The buzz around gluten, the general name for protein found in wheat, rye, and barley, has resulted in countless new or altered food products on the market. However, this awareness may prompt some people to go on a gluten-free diet unnecessarily and potentially increase their risk of nutritional deficiencies or even diabetes.
So who truly needs to avoid gluten?
“The only individuals who require a gluten-free diet for life are those diagnosed with celiac disease,” said Pritesh Mutha, MD, gastroenterologist with UT Physicians. “Those who have a gluten intolerance may reduce their intake to improve symptoms, but a strict diet is not needed.”
Gluten intolerance affects approximately 5% of the world population. Those sensitive to gluten experience symptoms similar to irritable bowel syndrome, such as diarrhea, bloating, gas, and/or abdominal pain. Other signs may include weight loss, nausea, constipation, heartburn, fatigue, headache, joint pain, and/or brain fog.
Gluten intolerance does not cause permanent damage to the small intestine, and it can be managed with some reasonable diet changes, according to Mutha, associate professor of gastroenterology, hepatology, and nutrition with McGovern Medical School at UTHealth Houston.
Those with celiac disease, however, cannot handle even the smallest amount in their food.
Celiac disease is an autoimmune genetic disorder that affects about 1% of the world population, with those of European descent at higher risk. Gluten causes the immune system to trigger antibodies that attack and damage the small intestine. Individuals are diagnosed through a series of blood tests and an upper endoscopy with a biopsy of the small intestine.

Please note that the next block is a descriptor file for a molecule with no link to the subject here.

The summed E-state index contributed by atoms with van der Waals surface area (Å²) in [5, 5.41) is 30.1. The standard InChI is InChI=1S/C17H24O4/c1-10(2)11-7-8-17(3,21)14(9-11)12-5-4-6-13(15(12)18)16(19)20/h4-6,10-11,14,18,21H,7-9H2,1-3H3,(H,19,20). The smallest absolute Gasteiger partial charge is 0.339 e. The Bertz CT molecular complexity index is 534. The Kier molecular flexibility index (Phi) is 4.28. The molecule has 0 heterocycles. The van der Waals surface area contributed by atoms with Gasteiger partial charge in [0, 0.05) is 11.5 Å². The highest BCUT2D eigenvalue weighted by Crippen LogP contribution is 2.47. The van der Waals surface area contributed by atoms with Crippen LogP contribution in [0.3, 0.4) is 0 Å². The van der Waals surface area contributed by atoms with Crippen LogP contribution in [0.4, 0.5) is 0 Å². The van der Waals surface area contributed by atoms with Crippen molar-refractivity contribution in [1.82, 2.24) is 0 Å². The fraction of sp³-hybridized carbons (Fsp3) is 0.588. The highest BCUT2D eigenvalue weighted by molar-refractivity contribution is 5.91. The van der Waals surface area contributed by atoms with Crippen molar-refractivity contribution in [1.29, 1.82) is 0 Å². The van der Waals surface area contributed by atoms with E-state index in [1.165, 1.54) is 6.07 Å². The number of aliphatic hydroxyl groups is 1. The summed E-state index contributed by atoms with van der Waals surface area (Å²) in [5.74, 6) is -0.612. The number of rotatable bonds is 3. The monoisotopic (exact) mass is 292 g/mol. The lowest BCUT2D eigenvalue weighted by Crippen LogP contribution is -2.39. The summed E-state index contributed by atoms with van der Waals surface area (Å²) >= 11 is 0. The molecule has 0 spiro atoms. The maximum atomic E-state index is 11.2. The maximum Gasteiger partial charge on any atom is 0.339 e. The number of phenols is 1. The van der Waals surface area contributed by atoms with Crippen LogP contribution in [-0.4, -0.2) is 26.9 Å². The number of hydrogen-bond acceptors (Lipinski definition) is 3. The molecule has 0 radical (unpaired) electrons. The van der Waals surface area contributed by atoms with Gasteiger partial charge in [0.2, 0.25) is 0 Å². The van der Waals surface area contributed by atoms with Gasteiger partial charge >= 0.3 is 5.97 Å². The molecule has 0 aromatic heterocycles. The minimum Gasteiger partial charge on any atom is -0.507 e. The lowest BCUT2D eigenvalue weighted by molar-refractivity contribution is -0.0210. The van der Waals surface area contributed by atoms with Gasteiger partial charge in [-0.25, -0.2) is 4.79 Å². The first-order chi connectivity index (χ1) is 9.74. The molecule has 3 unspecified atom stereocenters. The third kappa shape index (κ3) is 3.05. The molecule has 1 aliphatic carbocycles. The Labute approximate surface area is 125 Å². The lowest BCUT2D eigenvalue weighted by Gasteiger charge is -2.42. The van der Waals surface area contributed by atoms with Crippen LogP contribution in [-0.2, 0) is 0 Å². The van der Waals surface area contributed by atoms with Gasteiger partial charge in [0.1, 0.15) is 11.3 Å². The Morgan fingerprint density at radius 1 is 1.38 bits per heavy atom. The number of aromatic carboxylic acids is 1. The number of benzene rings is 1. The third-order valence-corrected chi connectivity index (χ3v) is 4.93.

Symptoms are similar to those of gluten intolerance but may also include vomiting, skin rash, and health abnormalities, such as anemia, dental cavities, mouth ulcers, osteoporosis, arthritis, high liver enzymes, neurological disorders, menstrual problems, infertility, nutritional deficiencies, and associated autoimmune diseases.
Those who suspect they suffer from gluten intolerance or celiac disease should not begin a gluten-free diet without speaking to a specialist first.
“Starting a gluten-free diet without proper testing, diagnosis, and guidance from a medical expert can have serious consequences,” Mutha said. “You could run the risk of developing nutritional deficiencies or even diabetes from consuming more highly processed foods with refined carbohydrates. It’s best to know what condition you have first and then receive diet and nutritional guidance from a doctor or registered dietitian.”
To schedule an appointment with Mutha or another board-certified gastroenterologist, call UT Physicians at 888-488-3627 or request one online.